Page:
In Andrews v. Newton, supra, 118 Vt. at 293, there was a specific finding of fact that the broker was the procuring cause of the sale in question.Summary of this case from Kelly v. Beaudoin
Opinion Filed October 5, 1954.
Appeal and Error. Brokers.
1. In considering an exception to a judgment, the only question before the Supreme Court is whether the judgment is supported by the facts found.
2. An exception to the judgment does not reach back of the findings.
3. The Supreme Court will assume in favor of the judgment that the trial court inferred such facts from the other facts certified as it ought to have done, or might fairly have done.
4. The Supreme Court will assume in support of the judgment that the trial court inferred from the facts found any fact fairly inferable therefrom and necessary to support the judgment.
5. In the absence of a special engagement on the part of the broker, he has earned his commission when he has produced a customer who buys the property at a price acceptable to the owner, unless the owner has in some legal way, prior to the sale, terminated the contract with the broker. In such cases, the commission is ordinarily to be computed on the sale price rather than on the price first fixed.
Action of Contract. Trial by court, Addison County Court, December Term, 1953, Shangraw, J., presiding. Findings of fact were filed and judgment was for the plaintiff. Affirmed.
Wayne C. Bosworth for the defendants.
John T. Conley for the plaintiff.
May Term, 1954.
Present: Sherburne, C. J., Jeffords, Cleary, Adams and Chase, JJ.
This is an action of contract to recover a commission by a real estate broker. Trial was by the court. Findings of fact were made and filed. A judgment was rendered for the plaintiff to recover $800.00. The case is here on exceptions to the judgment. In considering this exception the only question before us is whether the judgment is supported by the facts found. Duchaine v. Zaetz, 114 Vt. 274, 276, 44 A.2d 165, and cases cited.
The findings show: The plaintiff on July 1st, 1953 was a licensed real estate broker. At that time the defendants were the owners of a lot of land with a garage, filling station, tools, equipment and stock located thereon and therein situated on route 7 in Middlebury. On August 21 the defendants entered into a contract wherein the defendants contracted and agreed with Ralph and Jane Emilo to sell them the lot of land with garage, filling station, certain equipment and personal property for $16,000.00. This contract contained the following provisions, finding 13, "A. Said vendees shall pay any and all real estate broker's commissions that have or may arise in connection with this sale and will further defend, save harmless and protect said vendors from any and all expenses that may arise or be connected with such commissions." On August 25 the defendants conveyed the premises to Mr. and Mrs. Emilo and received therefor $16,000.00 in cash. Finding 18, to which there was no exception taken is as follows: "It is found that as a result of the endeavors of the plaintiff the above sale from the defendants to Mr. and Mrs. Ralph Emilo was ultimately consumated at the cash price of $16,000. and that the plaintiff was the procuring cause of said sale."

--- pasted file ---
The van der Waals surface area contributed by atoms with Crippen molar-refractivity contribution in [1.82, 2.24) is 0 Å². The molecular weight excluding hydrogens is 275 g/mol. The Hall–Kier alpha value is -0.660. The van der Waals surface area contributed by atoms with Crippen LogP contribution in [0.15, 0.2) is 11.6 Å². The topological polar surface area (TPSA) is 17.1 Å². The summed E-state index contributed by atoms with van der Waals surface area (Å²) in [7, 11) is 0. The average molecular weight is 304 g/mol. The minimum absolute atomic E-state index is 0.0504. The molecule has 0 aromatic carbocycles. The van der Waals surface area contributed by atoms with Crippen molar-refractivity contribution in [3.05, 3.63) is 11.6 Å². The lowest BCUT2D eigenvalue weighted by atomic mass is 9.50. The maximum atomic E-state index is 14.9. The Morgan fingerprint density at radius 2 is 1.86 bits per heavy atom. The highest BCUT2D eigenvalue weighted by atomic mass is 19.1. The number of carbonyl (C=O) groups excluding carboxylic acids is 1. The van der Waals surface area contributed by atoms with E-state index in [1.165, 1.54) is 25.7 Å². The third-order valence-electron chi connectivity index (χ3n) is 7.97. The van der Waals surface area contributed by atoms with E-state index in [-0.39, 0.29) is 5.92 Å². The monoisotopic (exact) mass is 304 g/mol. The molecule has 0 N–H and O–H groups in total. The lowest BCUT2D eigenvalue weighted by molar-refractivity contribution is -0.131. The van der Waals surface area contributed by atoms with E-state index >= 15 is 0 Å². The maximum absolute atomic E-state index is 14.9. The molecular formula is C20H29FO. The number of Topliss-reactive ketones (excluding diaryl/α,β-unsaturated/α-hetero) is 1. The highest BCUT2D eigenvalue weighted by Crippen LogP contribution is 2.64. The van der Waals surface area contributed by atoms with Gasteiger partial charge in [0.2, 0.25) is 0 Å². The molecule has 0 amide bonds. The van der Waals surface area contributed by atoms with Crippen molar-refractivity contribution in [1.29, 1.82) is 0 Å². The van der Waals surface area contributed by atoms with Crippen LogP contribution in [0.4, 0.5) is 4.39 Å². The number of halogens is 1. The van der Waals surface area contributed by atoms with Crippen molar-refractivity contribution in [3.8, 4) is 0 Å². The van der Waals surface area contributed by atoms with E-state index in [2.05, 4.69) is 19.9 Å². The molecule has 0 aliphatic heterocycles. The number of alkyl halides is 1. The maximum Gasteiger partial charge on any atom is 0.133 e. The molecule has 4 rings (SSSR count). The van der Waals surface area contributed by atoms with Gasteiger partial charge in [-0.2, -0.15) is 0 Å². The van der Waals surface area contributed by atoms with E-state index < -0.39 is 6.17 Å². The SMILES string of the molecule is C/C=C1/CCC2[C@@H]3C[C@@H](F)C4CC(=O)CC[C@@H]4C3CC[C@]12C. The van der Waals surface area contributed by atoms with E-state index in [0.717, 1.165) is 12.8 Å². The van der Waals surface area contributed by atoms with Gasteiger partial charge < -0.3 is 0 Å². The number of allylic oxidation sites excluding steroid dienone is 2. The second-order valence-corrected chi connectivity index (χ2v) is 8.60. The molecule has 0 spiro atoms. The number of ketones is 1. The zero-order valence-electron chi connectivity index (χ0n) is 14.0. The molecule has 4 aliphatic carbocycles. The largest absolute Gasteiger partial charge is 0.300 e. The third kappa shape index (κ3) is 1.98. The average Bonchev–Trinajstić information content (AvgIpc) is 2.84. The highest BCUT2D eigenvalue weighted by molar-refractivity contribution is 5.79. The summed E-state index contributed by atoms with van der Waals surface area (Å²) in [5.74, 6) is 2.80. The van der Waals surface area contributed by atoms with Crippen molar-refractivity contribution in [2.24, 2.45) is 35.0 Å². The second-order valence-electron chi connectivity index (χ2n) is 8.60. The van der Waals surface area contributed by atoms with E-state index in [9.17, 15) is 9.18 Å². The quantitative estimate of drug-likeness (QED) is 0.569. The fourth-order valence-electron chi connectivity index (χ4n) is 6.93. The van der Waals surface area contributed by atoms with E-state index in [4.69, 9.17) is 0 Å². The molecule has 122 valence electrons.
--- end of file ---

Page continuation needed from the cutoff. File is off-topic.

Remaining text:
The defendants claim that the sale to Mr. and Mrs. Emilo was not upon the terms specified by the defendants to the plaintiff for a sale of the property. They say that the price was different and that the sale included personal property and that none was included in the property the plaintiff was to sell. They refer us to finding 4, wherein it is found, "Clarence Newton then told the plaintiff that he would sell the lot with filling station and garage located thereon for $17,000. and would pay the plaintiff, if he procured a customer, a commission of 5%."